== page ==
The post William Penn: A Life appeared first on Friends Journal.

Categories: Articles & News

Quakers in Bolivia: The Early History of Bolivian Friends

Friends Journal - Thu, 02/28/2019 - 11:55pm
By Emma Condori Mamani. Publicaciones CALA, 2017. 117 pages. $20/paperback. Buy from the FUM Bookstore

When in 1919 Friends undertook missionary work in Bolivia, it was with Fox-inspired leadings and a decided conviction to succeed. Challenges came with planting a ministry on the heels of missions established by Methodists, Canadian Baptists, Seventh-Day Adventists, Catholics, and Protestants. Early Quaker missionaries had to contend with resistance and problems of language acquisition (Spanish, Aymara, and Quechua), native ancestral religious traditions and practices, the military, warring political factions, a feudal system, economic instability, and shortages of supplies and personnel.

Through the lens of an adult retrospective gaze, Emma Condori Mamani shares with readers recollections of Quechua family life, and her formative education through secondary school among Friends missionaries. She witnesses her parents and siblings contend with embracing Protestant (Friends) over Catholic worship. After a family tragedy, her mother becomes a convinced Friend, while Condori Mamani embarks on a spiritual journey of her own.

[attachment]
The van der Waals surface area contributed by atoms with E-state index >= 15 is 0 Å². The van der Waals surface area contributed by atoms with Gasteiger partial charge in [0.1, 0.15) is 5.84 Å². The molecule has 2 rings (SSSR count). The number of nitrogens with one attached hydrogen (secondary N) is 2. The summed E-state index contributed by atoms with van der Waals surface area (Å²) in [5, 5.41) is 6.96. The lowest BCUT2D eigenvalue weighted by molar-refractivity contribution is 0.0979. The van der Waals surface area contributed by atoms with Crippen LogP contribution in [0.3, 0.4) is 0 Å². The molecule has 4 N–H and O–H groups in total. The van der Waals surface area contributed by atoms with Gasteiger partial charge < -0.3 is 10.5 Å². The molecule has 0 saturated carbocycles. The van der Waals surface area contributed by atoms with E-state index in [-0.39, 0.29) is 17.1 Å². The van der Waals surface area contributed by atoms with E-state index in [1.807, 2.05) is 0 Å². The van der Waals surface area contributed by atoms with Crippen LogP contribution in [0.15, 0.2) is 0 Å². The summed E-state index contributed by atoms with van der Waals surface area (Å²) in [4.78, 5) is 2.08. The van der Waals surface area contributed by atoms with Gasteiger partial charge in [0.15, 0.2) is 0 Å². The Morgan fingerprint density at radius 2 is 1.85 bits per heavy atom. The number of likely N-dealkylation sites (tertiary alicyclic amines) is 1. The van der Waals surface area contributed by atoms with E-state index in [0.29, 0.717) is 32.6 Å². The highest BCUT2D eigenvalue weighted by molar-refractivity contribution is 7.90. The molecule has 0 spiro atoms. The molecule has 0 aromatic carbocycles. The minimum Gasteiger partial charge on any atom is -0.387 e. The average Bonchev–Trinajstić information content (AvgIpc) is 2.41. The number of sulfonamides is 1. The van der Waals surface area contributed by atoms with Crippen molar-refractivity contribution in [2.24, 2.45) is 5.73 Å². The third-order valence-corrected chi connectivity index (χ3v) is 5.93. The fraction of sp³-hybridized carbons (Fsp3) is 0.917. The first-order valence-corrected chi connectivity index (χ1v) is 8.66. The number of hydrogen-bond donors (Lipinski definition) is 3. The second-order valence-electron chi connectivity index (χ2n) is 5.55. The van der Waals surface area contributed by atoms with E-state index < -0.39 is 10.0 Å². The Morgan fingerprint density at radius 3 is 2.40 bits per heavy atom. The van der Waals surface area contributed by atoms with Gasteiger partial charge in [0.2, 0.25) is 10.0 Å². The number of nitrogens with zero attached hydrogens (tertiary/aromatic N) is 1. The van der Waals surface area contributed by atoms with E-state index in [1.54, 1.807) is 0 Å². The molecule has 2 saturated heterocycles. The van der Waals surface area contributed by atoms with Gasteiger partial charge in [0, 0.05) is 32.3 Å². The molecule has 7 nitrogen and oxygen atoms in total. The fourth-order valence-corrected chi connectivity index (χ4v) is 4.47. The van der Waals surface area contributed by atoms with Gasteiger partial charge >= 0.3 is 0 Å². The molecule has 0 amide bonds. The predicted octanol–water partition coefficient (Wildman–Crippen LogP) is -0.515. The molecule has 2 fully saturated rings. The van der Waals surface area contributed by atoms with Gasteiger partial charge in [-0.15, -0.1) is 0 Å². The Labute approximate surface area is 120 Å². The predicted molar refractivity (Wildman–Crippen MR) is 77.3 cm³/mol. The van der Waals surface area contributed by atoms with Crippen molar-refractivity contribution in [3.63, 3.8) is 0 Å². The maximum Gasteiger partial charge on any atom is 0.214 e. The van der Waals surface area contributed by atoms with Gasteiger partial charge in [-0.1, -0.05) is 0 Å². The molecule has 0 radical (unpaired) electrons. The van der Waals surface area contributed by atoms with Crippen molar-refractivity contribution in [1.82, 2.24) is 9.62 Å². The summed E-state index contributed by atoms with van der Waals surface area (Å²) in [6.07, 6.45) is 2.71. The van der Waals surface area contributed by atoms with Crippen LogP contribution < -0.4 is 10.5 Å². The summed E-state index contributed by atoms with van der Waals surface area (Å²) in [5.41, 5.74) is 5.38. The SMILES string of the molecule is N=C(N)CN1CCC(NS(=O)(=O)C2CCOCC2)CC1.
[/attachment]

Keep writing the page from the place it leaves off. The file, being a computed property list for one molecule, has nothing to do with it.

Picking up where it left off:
When young Condori Mamani attends Santidad Amigos (Holiness Friends) Yearly Meeting for the first time, she is convinced that she is nearing the stage of being “in the Spirit with God.” Enrollment in Manantial (Water Spring) Friends School, and afterward four years at Holiness Friends Yearly Meeting Bible School, leads to an experiential encounter with God, after which Condori Mamani begins to teach Bible school and toil as an evangelist. Encouraged by the presence of God within her, she ceases to feel oppressed as a woman and gathers strength as she navigates Bolivia’s patriarchal society and assumes a leadership role within it. She equates her Christian calling and responsibility to serve God with that of the first pioneers. Condori Mamani’s story ends when she graduates and contemplates relocating to La Paz to pursue higher education.